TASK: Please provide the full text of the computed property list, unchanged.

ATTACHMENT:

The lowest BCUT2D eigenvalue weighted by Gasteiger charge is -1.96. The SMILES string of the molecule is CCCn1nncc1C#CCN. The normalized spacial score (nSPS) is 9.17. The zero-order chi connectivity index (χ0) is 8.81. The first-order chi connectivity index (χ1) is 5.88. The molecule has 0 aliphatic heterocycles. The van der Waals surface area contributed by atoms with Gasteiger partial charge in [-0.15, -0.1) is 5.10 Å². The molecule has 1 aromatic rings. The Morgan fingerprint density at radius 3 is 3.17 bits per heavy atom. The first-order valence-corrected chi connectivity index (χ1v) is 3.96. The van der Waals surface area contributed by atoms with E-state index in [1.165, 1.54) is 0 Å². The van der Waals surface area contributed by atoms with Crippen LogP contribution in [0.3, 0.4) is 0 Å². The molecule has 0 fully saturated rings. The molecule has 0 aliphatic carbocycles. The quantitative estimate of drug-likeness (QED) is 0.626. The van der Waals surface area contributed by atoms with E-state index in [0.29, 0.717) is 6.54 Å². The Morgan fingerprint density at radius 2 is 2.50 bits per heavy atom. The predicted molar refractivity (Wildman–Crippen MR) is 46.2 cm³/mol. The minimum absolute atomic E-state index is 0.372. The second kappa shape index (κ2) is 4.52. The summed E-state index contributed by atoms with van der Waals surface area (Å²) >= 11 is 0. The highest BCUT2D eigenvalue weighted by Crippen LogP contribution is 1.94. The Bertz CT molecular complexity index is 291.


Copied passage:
The lowest BCUT2D eigenvalue weighted by Gasteiger charge is -1.96. The SMILES string of the molecule is CCCn1nncc1C#CCN. The normalized spacial score (nSPS) is 9.17. The zero-order chi connectivity index (χ0) is 8.81. The first-order chi connectivity index (χ1) is 5.88. The molecule has 0 aliphatic heterocycles. The van der Waals surface area contributed by atoms with Gasteiger partial charge in [-0.15, -0.1) is 5.10 Å². The molecule has 1 aromatic rings. The Morgan fingerprint density at radius 3 is 3.17 bits per heavy atom. The first-order valence-corrected chi connectivity index (χ1v) is 3.96. The van der Waals surface area contributed by atoms with E-state index in [1.165, 1.54) is 0 Å². The van der Waals surface area contributed by atoms with Crippen LogP contribution in [0.3, 0.4) is 0 Å². The molecule has 0 fully saturated rings. The molecule has 0 aliphatic carbocycles. The quantitative estimate of drug-likeness (QED) is 0.626. The van der Waals surface area contributed by atoms with E-state index in [0.29, 0.717) is 6.54 Å². The Morgan fingerprint density at radius 2 is 2.50 bits per heavy atom. The predicted molar refractivity (Wildman–Crippen MR) is 46.2 cm³/mol. The minimum absolute atomic E-state index is 0.372. The second kappa shape index (κ2) is 4.52. The summed E-state index contributed by atoms with van der Waals surface area (Å²) >= 11 is 0. The highest BCUT2D eigenvalue weighted by Crippen LogP contribution is 1.94. The Bertz CT molecular complexity index is 291.